I can’t tell you what exactly about this book held me captive. I spent the entire story trying to figure it out. The characters are engaging but not breathtakingly original. The setting is one most regular readers know very well: an English village in the 1600s. Disease, witch burnings, peasants and aristocracy. It’s nothing groundbreaking. It’s a pretty straightforward Gothic novel that I couldn’t stop reading.
The story is almost agonizingly slow. It starts with the death of a woman in the village, Dora. She was a prostitute, the only one in town, it seems, but she was highly revered by everyone in the community. Her death is a tragedy to one and all but her loss is felt particularly strongly by the narrator (who isn’t ever named). Her mother is the village’s midwife and as such she and the narrator spend a considerable amount of time with Dora. They didn’t exactly have the pill in those days, after all. The narrator recalls her run ins with Dora (nicknamed “the great-bellied woman” due to her near constant pregnancies) and struggles to come to terms with her sudden, confusing death.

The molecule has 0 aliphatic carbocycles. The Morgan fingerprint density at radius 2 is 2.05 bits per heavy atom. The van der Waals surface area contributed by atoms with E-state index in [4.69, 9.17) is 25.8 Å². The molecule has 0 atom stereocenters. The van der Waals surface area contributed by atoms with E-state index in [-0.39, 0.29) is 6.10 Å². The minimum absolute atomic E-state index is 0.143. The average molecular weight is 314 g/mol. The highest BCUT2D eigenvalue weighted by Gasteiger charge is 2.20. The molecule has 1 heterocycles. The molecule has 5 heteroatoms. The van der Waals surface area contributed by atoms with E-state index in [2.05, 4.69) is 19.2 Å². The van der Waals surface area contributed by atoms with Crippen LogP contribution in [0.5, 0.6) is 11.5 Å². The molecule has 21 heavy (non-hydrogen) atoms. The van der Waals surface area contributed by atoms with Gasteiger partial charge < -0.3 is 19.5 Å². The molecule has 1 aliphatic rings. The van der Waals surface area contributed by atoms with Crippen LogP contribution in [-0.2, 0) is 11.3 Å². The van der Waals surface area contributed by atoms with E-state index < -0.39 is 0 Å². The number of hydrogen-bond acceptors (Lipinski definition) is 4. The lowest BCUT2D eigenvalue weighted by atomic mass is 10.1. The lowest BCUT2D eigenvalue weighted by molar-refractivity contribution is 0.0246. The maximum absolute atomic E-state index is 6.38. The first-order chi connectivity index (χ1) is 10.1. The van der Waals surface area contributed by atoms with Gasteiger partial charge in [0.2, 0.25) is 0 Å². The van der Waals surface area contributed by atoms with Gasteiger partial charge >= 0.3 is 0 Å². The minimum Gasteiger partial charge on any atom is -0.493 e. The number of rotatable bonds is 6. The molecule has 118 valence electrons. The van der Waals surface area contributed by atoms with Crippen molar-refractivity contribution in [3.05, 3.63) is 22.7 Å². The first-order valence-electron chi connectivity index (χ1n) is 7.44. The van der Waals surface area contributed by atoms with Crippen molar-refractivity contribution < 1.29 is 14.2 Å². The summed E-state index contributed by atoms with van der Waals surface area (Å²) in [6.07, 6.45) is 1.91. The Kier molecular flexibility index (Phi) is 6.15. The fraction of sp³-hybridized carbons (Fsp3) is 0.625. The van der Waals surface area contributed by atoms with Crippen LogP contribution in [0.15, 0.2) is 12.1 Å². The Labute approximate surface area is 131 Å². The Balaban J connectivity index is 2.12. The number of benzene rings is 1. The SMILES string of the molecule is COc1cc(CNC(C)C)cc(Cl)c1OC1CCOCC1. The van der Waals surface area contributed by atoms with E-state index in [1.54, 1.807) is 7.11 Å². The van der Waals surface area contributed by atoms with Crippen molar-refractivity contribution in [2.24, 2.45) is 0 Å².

As time passes, Dora’s death becomes more of mystery. At first, it seems apparent that she merely slipped and fell to her death. Evidence starts to come to light that maybe something more sinister was involved. Something suspicious about the men in her life. Something odd about the twelve year old son she left behind. Maybe even something demonic is at work.
There isn’t much I can say without giving everything away. One thing this book has is a perfectly surprising ending. I was shocked but not disappointed. The ending fits even though it isn’t at all what I expected. I absolutely love a book that can surprise me.
One warning for potential readers: if you can’t stand a slow burn, don’t even bother. It was hard to stand sometimes, I kept waiting for a pay off that kept not happening. However, if you can stand the torture, the pay off is worth it.